After the dust settled from the press launch, the Independent Network can be proud of putting independent candidates in the national spotlight.
There was a significant presence of national media at the launch in April with the Press Association and BBC on hand with camera crews as well as most quality national newspapers like the Times, Independent, Telegraph, Guardian, Daily Mail, and the Financial Times. BBC World Service were also present to interview to various independents as well as Martin Bell OBE and Brian Ahearne from the Independent Network.
Political websites like politics.co.uk and epolitix also attended to cover the event showing a shift towards better representation of independent candidates. This was further emphasized by the presence of thee of the major national political sketch writers including Ann Treneman, Brian Wheeler, Simon Hoggart and Simon Carr.
The Telegraph drew attention to the challenge to high profile MPs disgraced in the expenses scandal with the Daily Mail, Metro, and Reuters highlighting the increasing chance of independents causing an upset on May 6th.
The spiky sketch writers did their best to be satirical; the BBC’s Brian Wheeler, Simon Hoggart for the Guardian and Treneman for the Times all picking up on Bell’s metaphor of the Independent Network being a “contraption” and not a political machine. While the BBC used the comment as a humorous starting block before explaining the no policy system of the Independent Network and emphasizing that all candidates share an “earnest sense of public duty”, Hoggart took a personal swipe at the organizers of the Independent Network without offering any real comment into the state of British politics and what the independent candidates stood for.
Independent Network candidate Gordon Kennedy said he had to read Simon Hoggart’s piece twice in disbelief because the picture painted was nothing like the actual event that he attended. “The group of Independent Network candidates could hardly fit in the room comfortably given the number of attending media types. It is true that the Independent Network had no huge budget to supply a flunky to wait on Mr. Hoggart. I am sure if he attended a big political party event there would be more deference and PR smooze, however on this occasion he had to content himself with being just another writer.”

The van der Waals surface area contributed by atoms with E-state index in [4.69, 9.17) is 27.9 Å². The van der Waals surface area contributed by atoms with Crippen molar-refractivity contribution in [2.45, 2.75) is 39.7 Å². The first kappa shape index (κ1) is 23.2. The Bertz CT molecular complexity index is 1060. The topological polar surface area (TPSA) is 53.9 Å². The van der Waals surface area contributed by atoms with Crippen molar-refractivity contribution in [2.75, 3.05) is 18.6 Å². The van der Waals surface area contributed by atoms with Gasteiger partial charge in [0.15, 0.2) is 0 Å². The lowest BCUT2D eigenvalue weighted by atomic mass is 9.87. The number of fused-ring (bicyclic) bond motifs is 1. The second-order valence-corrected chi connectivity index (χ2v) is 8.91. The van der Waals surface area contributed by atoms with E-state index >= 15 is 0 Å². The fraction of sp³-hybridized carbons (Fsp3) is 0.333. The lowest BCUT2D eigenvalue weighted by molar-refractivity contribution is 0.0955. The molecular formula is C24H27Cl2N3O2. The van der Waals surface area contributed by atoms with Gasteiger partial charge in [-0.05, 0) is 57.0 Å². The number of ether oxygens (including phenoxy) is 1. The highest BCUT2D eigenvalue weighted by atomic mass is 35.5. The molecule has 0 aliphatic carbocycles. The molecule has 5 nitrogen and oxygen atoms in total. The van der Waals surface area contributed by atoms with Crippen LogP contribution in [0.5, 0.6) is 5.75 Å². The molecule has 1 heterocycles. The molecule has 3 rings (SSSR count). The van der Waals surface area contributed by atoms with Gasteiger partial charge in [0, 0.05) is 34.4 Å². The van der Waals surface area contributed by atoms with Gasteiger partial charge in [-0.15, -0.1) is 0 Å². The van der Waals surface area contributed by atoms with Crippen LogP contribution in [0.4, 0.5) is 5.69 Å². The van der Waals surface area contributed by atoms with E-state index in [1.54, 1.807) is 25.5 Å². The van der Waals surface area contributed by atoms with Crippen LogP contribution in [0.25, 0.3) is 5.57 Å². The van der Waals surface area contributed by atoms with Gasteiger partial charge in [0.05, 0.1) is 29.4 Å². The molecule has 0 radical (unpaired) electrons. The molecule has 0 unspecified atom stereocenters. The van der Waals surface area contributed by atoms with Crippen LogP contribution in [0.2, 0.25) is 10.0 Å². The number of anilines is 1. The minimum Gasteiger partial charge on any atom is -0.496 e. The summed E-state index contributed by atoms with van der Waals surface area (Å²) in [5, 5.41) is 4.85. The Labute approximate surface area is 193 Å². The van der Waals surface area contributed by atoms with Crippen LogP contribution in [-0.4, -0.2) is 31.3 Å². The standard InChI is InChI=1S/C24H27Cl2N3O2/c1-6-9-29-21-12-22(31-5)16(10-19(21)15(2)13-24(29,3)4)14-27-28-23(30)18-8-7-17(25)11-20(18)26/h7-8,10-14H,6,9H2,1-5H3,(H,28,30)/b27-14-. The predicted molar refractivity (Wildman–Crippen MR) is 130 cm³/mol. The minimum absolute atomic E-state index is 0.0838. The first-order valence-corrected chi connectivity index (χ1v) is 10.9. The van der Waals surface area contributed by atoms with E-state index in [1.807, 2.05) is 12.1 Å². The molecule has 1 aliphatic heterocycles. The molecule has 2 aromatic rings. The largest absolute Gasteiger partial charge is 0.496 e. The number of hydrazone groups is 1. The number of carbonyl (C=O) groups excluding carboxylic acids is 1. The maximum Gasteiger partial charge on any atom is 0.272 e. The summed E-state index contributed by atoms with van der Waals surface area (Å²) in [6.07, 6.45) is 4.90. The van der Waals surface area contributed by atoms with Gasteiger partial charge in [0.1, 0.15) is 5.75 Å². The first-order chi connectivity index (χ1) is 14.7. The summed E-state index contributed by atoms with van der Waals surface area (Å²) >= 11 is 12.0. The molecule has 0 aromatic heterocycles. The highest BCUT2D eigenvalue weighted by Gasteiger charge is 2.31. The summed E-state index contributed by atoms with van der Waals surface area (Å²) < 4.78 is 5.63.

The venue for the launch was the Frontline Club, a favourite of war correspondents and hotbed of independent journalism. The seats filled up so quickly that many reporters found that there was standing room only.
“I was there to support the Independent Network,” continued Kennedy. “I admire their aims and was ambivalent about the journalists as I have to place my trust in the voters of Dagenham and Rainham rather than the editorial policy of national newspapers and whom they decide to support or attack.”
Treneman for the Times seemed to find the launch amusing enough as she likened it to “political speed-dating” but managed to portray the candidates’ enthusiasm for their campaign with a half a page dedicated to the launch.
Matthew West at politics.co.uk seemed to be at an entirely different event where “journalists didn’t appear to care”. However his pessimistic sketch was counteracted by Sam Dale’s informative piece on the same site which emphasized the message that independents had an opportunity like no other on 6 May.
Apart from some inaccurate reporting, which included the number of candidates ranging from 40 to 49 depending on which report you read, the launch received a good amount of coverage emphasizing the growing demand for an alternative to party politicians. Most articles, in print and online, recognised the limited resources available to independents and portrayed the launch as a refreshing alternative to the PR and spin events hosted by the political parties.
The press also gave good publicity to many of the endorsed candidates including Sarah Flannery of Tatton and John Swallows of Peterborough who received a substantial amount of mentions. Gordon Kennedy also got his interview aired on BBC World Service and Alice Sakura Dartnell’s picture by the Press Association appeared in the Metro and the Times which is bound to enhance their campaigns.
Bell proudly said at the launch, “There is not a professional politician on this platform!” Indeed, the platform showed probably one of the most diverse set of views in any political organisation. Issues and policies they may disagree or agree on but the unanimous sentiment on the stage of the Frontline Club was that independent candidates are the only alternative to party politics.
The independent candidates were given a fair voice and a space in many political papers, websites and radio stations showing the media are accepting that independents are becoming a force to be reckoned with.